12. jasadi

    jasadi Active Member

    Thanks for an in depth and informative response RemyRadd .... so a couple of follow ups:
    - Can you give me a couple of reputable ribbon mics?
    - So, I understood that I will connect the mics to the USB port of my computer (an HP laptop). So What do I need to use for recording then?
    - Do I need anything else in this scenario for my recording that is happening in a basement room of my house?

    Take care...
  13. RemyRAD

    RemyRAD Well-Known Member

    So far, I don't know of any ribbon microphones that include a internal USB interface. Ribbon microphones are not considered to be your everyday run-of-the-mill general-purpose microphone. Which is why you're not seeing any with USB built into the microphone. With these ribbon microphones, you will need a legitimate USB or FireWire computer audio interface that has at least 2 XLR microphone inputs. You won't be needing the phantom power and should not use it with any ribbon microphone that is a standard passive ribbon microphone. Active output ribbon microphones are far beyond your budget. Behind my budget! And those still require a computer audio interface.

    A low-cost but really nice quality computer audio interface can be had through Pre-Sonus for as little as $150 US as are others. And these all also include a very nice multi-track audio software bundle. So you will be dropping just shy of $500 US for a couple of Cascade (or other similar quality) ribbon microphones and the computer audio interface. But this will give you a sound that will be round, fat, natural sounding. Not tinny. Not thin. Ribbon microphones hear more like your ears do and sound far less electronic than any condenser or dynamic microphone sounds. Those microphones (dynamic and condenser) are much more appropriate for rock 'n roll recording, symphonic work, announcers, etc.. And ribbon microphones are smooth fat and lush sounding, all of them, any of them.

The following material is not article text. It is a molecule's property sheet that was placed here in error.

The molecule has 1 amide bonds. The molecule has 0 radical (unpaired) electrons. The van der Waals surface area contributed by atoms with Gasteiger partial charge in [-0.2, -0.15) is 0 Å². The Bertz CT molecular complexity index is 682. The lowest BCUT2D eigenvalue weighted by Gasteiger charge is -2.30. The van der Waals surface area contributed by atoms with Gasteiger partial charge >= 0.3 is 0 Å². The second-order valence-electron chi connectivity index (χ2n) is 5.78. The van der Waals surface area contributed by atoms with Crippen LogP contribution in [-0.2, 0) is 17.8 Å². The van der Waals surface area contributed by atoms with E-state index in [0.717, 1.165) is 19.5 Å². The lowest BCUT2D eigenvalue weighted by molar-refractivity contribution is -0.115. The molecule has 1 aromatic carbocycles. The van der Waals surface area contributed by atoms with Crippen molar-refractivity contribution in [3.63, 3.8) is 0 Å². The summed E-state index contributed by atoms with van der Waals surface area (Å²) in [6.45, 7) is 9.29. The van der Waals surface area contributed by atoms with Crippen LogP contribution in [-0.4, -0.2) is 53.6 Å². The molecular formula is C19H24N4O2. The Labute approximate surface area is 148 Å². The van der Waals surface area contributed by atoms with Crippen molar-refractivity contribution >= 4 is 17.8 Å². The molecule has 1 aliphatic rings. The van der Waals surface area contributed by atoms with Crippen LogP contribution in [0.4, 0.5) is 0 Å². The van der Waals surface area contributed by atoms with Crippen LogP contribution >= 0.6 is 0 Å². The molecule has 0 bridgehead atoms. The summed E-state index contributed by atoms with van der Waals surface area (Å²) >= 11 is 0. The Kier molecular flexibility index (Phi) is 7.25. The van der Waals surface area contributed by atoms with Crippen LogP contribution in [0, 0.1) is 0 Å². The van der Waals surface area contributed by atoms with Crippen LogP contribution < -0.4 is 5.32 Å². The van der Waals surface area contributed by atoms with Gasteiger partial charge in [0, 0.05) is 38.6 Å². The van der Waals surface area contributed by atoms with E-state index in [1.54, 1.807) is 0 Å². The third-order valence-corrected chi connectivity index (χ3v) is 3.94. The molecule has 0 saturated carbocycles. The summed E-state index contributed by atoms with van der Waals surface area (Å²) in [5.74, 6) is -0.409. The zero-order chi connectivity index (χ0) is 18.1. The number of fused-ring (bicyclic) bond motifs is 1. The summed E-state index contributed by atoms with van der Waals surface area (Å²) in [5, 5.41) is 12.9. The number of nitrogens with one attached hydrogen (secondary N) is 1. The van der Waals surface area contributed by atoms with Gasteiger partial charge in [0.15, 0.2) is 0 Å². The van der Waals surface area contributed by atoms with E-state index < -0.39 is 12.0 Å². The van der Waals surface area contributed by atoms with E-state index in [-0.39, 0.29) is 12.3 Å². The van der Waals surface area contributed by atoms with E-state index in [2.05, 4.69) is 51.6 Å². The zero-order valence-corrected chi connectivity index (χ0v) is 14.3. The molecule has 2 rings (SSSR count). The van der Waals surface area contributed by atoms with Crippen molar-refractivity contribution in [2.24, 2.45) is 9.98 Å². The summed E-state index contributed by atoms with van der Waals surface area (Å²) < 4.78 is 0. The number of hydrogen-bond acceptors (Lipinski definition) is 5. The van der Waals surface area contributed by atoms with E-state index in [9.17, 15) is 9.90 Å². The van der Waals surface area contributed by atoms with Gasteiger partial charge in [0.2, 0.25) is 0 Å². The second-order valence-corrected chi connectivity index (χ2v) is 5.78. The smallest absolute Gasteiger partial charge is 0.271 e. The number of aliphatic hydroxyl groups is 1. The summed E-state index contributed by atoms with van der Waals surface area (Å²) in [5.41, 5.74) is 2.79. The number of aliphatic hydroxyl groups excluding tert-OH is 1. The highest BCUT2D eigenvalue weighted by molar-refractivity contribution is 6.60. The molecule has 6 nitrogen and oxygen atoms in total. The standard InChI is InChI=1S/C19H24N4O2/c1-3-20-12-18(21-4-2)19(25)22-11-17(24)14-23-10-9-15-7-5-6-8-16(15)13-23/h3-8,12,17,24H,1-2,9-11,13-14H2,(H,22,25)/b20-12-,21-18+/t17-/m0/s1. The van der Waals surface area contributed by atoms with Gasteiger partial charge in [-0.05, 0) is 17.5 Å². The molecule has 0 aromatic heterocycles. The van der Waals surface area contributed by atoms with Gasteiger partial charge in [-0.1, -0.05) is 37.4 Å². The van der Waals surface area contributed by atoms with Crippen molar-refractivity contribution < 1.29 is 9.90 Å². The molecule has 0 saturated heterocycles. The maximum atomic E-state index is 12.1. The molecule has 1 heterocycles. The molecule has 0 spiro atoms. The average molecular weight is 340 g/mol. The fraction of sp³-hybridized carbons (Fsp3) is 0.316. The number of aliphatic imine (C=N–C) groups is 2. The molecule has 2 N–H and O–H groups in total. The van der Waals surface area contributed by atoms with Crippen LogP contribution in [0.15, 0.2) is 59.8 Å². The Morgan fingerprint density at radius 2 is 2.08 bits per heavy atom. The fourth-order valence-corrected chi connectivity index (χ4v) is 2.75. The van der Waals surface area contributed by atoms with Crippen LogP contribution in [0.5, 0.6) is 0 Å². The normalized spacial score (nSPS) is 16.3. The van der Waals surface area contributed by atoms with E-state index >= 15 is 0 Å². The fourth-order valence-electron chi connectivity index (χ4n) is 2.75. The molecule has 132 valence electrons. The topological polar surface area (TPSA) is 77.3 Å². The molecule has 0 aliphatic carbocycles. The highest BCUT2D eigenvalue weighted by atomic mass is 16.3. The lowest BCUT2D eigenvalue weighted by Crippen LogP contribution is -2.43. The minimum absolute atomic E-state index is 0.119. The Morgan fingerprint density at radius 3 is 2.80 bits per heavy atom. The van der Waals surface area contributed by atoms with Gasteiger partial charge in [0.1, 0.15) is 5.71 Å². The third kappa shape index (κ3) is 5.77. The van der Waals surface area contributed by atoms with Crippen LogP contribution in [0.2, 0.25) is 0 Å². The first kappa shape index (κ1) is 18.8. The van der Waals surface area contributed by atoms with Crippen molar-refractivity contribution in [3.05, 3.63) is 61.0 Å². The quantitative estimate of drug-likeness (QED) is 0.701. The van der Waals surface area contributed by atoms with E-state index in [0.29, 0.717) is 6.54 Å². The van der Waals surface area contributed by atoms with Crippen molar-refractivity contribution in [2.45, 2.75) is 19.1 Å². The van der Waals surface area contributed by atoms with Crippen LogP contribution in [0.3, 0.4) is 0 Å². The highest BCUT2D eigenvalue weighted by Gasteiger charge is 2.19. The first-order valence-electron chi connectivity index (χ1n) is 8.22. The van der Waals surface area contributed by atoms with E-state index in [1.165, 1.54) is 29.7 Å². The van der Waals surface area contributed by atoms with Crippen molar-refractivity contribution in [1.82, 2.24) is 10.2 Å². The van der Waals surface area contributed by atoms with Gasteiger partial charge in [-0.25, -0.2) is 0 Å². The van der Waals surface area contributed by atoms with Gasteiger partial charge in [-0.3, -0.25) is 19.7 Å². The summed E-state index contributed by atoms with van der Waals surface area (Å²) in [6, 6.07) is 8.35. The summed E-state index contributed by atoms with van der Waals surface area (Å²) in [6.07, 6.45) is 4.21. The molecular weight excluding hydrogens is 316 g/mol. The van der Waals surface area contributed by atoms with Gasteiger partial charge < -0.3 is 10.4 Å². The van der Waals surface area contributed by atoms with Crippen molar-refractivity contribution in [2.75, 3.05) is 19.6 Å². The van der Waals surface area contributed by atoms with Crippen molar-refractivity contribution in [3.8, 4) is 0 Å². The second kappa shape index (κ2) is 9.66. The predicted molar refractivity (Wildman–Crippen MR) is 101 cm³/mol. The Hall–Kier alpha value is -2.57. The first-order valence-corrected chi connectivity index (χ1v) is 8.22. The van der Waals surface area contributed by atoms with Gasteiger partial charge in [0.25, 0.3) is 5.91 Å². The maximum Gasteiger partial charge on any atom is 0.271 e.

Your only other items you may need are a pair of headphones and a pair of powered monitor speakers, cables, microphone stands. And you'll be cooking with gas LOL.

    Plucked instruments can be hard to capture because of the strong transients produced. Ribbon microphones don't cause high-frequency overload like condenser microphones will on plucked instruments. And that's why ribbons are so right for your application. Audio Technica, SHURE, Royer, Beyer and others make some nice ribbon microphones that will also likely be well out of your budget. And while there is a difference between the cheap ones and the nicer ones, they still all sound like ribbon microphones and not like condenser or dynamic microphones sound. Some of the cheaper microphones have a $100 optional quality transformer that can be ordered with the microphone if you want that 150+ dollar microphone to sound like a $1500 microphone. Otherwise it will only sound like a $700 microphone LOL. All for $159 or so US. $259 with a transformer upgrade. And it's hardly needed.